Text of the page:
Oregon’s Early Military Heritage
When one thinks of military heritage in conjunction with the State of Oregon, we often think in terms of WWII with the Japanese shelling of Ft. Stevens, the fire balloons launched by the Japanese to destroy our forests in Southern Oregon, or even the home front beach patrols to guard against Japanese invasion from the Pacific Ocean.
In reality, our state’s military heritage dates much earlier in time – back into the late 1700’s and through the 1800’s, following discovery and exploration of what was then called “Oregon Country”. Two different British Naval vessels visited the Oregon coast in 1788 and 1792 with one actually crossing the bar and traveling up the Columbia River.
Lewis & Clark’s military expedition followed from cross-country in 1805, establishing Fort Clatsop. Over the following decades, additional explorations by the Russians, Canadians and Brits, culminated with the first large Oregon Trail Wagon Train reaching the Willamette Valley in 1843, bringing with it cultural conflicts between white settlers and Native American Indians and tribes.
The Willamette Valley settlers organized a provisional government as well as the first militia – the Oregon Rangers – almost immediately as clashes in 1844 between settlers and Indians in Oregon City resulted in four deaths. In 1846 US Congress created the US Regiment of Riflemen whose initial primary duty was to be the Oregon Trail. However, they were diverted to the Mexican War in 1846-1848 and didn’t actually come to Oregon until 1849, which by then had been established as an actual ‘territory’.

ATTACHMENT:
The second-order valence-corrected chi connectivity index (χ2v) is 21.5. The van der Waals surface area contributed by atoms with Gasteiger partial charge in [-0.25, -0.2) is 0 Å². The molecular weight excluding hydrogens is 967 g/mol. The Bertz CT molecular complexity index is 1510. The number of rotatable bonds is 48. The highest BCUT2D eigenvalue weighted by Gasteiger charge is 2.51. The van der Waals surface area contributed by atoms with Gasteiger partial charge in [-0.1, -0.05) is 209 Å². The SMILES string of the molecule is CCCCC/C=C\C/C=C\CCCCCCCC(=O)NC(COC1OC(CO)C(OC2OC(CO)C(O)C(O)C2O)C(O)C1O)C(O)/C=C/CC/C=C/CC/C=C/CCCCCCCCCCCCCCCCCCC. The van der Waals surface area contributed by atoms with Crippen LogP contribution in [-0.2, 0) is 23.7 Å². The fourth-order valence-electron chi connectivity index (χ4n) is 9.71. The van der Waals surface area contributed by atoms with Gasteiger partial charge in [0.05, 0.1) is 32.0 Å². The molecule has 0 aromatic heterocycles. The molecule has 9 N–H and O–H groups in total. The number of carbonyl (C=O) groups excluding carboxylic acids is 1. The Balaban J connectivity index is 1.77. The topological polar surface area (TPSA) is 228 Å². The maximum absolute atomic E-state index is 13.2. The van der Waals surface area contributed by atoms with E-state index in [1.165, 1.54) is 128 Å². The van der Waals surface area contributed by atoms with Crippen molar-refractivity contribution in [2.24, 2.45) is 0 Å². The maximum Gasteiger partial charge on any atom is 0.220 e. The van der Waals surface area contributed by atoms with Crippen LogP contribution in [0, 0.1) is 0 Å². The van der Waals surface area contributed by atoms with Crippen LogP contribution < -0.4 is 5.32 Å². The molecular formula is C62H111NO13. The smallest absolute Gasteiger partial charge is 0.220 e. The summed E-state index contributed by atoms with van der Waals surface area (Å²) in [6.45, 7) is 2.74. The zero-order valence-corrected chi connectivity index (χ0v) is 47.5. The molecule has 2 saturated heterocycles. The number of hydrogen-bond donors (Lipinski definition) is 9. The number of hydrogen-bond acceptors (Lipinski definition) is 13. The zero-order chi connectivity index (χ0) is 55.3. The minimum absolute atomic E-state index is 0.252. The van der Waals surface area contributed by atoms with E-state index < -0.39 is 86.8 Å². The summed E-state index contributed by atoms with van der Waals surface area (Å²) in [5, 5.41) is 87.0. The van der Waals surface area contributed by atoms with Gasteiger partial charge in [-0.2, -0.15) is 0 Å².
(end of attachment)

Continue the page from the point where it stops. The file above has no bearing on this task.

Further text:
In 1850 the US enacted the Donation Land Act which was intended to spur additional settlement in the Northwest by granting free lands to white settlers. However, many of these lands were previously occupied by Native American Indians and utilized as a major component of their culture. This led to increasing conflicts which both the local militias as well as US Cavalry would become engaged in.
Oregon’s “Indian Wars” are described by some historians as early wars from 1847-1856, and late wars from 1872 – 1880. The 1855 Treaty attempt appeared to calm hostilities for a time, but the US Government’s lack of follow through on some of the promises as well as continued encroachments by settlers onto the tribal reservations, caused the frustrations to boil back to the surface during the late Indian Wars period. That culminated in the now famous ‘Last Indian War’ of the Nez Perce in 1877 when nearly the entire Nez Perce nation evaded the US Cavalry for more than three months, covering over 1,500 miles of mountainous and grueling terrain through three states.